The Mediated Amplification of a Crisis: Communicating the A/H1N1 Pandemic in Press Releases and Press Coverage in Europe

Constanze Rossmann, Lisa Meyer, Peter J. Schulz

Research output: Contribution to journalArticlepeer-review

32 Scopus citations

Abstract

In the aftermath of the A/H1N1 pandemic, health authorities were criticized for failures in crisis communication efforts, and the media were accused of amplifying the pandemic. Considering these criticisms, A/H1N1 provides a suitable case for examining risk amplification processes that may occur in the transfer of information from press releases to print news media during a health crisis. We integrated the social amplification of risk framework with theories of news decisions (news values, framing) in an attempt to contribute to existing research both theoretically and empirically. We conducted a quantitative content analysis of press releases disseminated by health and governmental authorities, as well as the quality and tabloid press in 10 European countries between March 2009 and March 2011. Altogether 243 press releases, 1,243 quality press articles, and 834 tabloid press articles were coded. Consistent with research on news values and framing the results suggest that quality and tabloid papers alike amplified A/H1N1 risks by emphasizing conflict and damage, presenting information in a more dramatized way, and using risk-amplifying frames to a greater extent and risk-attenuating frames to a lesser extent than press releases. To some extent, the quality and tabloid press differed in how risk information was presented. While tabloid press articles seemed to follow the leading quality press with regards to content and framing of health crisis coverage, they exhibited a stronger emphasis on drama and emotion in the way they presented information.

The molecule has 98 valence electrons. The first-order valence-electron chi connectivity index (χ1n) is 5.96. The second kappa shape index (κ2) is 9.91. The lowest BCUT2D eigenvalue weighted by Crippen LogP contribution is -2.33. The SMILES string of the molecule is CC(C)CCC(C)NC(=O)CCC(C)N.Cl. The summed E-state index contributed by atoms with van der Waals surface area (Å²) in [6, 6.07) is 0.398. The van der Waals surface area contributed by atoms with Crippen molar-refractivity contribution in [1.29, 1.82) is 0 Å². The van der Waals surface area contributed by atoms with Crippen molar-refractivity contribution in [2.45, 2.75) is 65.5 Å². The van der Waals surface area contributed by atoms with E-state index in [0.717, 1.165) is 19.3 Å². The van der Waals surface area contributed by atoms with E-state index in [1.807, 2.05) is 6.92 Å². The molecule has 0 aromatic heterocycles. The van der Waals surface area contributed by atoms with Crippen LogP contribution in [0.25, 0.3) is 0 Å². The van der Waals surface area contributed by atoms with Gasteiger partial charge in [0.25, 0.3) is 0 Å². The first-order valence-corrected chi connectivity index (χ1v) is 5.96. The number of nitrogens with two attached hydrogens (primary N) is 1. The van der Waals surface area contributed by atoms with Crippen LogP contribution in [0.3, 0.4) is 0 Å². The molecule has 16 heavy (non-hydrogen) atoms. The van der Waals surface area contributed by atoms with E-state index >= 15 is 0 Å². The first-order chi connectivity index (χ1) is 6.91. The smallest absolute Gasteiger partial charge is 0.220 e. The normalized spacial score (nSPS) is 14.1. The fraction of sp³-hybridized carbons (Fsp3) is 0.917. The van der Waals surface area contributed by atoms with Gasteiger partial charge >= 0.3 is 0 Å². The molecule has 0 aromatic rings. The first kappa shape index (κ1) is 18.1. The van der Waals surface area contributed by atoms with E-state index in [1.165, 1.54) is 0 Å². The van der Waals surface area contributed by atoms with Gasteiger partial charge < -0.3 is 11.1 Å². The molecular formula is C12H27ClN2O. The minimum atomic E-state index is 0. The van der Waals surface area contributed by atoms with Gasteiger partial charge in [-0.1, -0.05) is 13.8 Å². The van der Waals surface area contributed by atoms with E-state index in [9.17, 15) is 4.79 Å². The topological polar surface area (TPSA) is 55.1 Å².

Original languageEnglish
Pages (from-to)357-375
Number of pages19
JournalRisk Analysis
Volume38
Issue number2
DOIs
StatePublished - 1 Feb 2018

Keywords

  • Framing
  • news values
  • press coverage
  • press releases
  • social amplification of risk

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